In this article, you’ll learn:
- To Draw the Male Mouth
- To Draw the Female Mouth
- How to Shade Lips
Want to know how to draw lips and how to draw a mouth? Then you’ll need to know about the differences between male and female mouths. Luckily, this blog post, on How to Draw the Male and Female Mouth has everything you need to get started right now!
Here, you can see the male mouth on the left and the female on the right. Maybe you notice a clear difference already?
Even with just these simple lines to represent the middle line of the mouth, you can see that the male mouth appears flatter, while the female mouth is more defined and curvy.
The main reason for the difference in the two mouth drawings is that the male lips tend to be thinner, while the female lips are usually thicker.
How to Add Shading to the Upper Lip
When learning how to draw the male and female mouth and lips, it’s important to remember the upper lip is only lightly defined when drawing the male mouth. Understate the appearance of the male upper lip keeps the face looking masculine.
Accentuating the female mouth is common because it makes the face look more feminine, implying the lip may be painted.
Above you can see how the shading on the left is very light. This is yet another trick to take the focus off of the male lips, in addition – the only recognition of the upper lip is the addition of the small dimple in the top line of the mouth.
When drawing the female mouth, the outline of the upper lip is much more pronounced. This means you can add in more shading which will once again draw more attention to them.
How to Shade the Lower Lip
For the male, the lower lip is not going to be very defined. You can see in the example that a line has been drawn to establish the lower lip, but this line does not extend up towards the corners of the mouth.
The only real shading that has been added here helps to show the thickness of the lower lip by indicating the shadow below it.
For the female, you can use a line to fully establish the outline of the lower lip. Notice in the examples of the female mouth drawing above and below – the creases at the side of the mouth have been darkened to give a more three-dimensional feeling to the edges of the mouth.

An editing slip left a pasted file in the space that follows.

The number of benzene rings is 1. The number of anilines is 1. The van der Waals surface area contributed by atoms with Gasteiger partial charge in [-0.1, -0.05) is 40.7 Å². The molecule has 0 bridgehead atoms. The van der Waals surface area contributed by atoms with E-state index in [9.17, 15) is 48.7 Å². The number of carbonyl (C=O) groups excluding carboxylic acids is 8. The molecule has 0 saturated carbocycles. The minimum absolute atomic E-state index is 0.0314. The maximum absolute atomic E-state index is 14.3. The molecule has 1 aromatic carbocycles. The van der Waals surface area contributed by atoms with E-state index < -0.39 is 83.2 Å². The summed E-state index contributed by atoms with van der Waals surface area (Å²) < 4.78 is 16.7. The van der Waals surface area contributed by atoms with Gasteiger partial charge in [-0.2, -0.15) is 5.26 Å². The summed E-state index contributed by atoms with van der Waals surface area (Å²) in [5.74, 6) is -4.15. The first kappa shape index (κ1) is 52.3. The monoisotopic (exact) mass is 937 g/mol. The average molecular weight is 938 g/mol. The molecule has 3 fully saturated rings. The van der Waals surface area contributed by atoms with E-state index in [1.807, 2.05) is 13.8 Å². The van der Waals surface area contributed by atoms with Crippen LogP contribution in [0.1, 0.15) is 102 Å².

Notice the shading that has been added to the upper lip. This is because of the angle of the overhead light will cause the protruding downward facing upper lip to be in shadow. The lower lip points more upward thus catching more light.
When learning how to draw the male and female mouth, sometimes the natural gloss and wetness of the lips will catch the light on the lower lip and create a nice highlight from the overhead lighting, giving them a lighter appearance.
Drawing the Male and Female Mouth from the Side View
When learning how to draw the male and female mouth and lips, it’s important to note the differences, no matter how small. These subtleties are the difference between a well-executed face and one that just leaves us confused.
That being said, there is no reason to not mix and match – if that is the look you are going for.
You may have noticed some of the differences already, like that the male mouth is a little longer, or there is more space between the nose and the lip for the male.
The same as before, the male lips are thinner and don’t cast much of a shadow. While the female lips are much fuller, heavily accented, with a lot more shadow.
Recap: How to Draw the Male and Female Mouth
Here is a list of the main differences between males and females to look out for when learning how to draw a mouth:
- The male lips tend to be thinner and flatter
- Women’s lips are more rounded and curvy
- The male’s upper lip isn’t as tall as the female’s
- There is less shading on the male lips
- The male lips should not be fully outlined
- The shadow cast by the lower lip is lighter in the female than the male
Using various references, practice drawing different lip types, draw at least 25 sets.